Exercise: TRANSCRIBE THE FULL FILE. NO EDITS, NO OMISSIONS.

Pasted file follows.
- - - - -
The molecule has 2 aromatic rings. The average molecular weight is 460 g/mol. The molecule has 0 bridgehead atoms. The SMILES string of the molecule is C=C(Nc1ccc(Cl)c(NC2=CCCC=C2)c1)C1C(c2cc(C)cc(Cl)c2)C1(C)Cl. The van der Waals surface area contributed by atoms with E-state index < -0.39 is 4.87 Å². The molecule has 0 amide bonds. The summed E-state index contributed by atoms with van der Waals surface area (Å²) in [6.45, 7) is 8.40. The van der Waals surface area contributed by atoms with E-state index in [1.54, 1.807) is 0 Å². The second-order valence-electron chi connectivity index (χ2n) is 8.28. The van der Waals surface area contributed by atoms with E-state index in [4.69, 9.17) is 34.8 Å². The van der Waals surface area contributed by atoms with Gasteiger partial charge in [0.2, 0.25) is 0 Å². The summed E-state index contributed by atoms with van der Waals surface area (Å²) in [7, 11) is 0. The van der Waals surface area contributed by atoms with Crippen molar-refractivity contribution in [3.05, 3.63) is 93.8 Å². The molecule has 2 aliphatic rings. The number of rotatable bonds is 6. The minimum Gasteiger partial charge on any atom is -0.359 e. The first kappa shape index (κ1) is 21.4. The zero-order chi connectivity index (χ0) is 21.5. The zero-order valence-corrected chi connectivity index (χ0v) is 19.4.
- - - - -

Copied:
The molecule has 2 aromatic rings. The average molecular weight is 460 g/mol. The molecule has 0 bridgehead atoms. The SMILES string of the molecule is C=C(Nc1ccc(Cl)c(NC2=CCCC=C2)c1)C1C(c2cc(C)cc(Cl)c2)C1(C)Cl. The van der Waals surface area contributed by atoms with E-state index < -0.39 is 4.87 Å². The molecule has 0 amide bonds. The summed E-state index contributed by atoms with van der Waals surface area (Å²) in [6.45, 7) is 8.40. The van der Waals surface area contributed by atoms with E-state index in [1.54, 1.807) is 0 Å². The second-order valence-electron chi connectivity index (χ2n) is 8.28. The van der Waals surface area contributed by atoms with E-state index in [4.69, 9.17) is 34.8 Å². The van der Waals surface area contributed by atoms with Gasteiger partial charge in [0.2, 0.25) is 0 Å². The summed E-state index contributed by atoms with van der Waals surface area (Å²) in [7, 11) is 0. The van der Waals surface area contributed by atoms with Crippen molar-refractivity contribution in [3.05, 3.63) is 93.8 Å². The molecule has 2 aliphatic rings. The number of rotatable bonds is 6. The minimum Gasteiger partial charge on any atom is -0.359 e. The first kappa shape index (κ1) is 21.4. The zero-order chi connectivity index (χ0) is 21.5. The zero-order valence-corrected chi connectivity index (χ0v) is 19.4.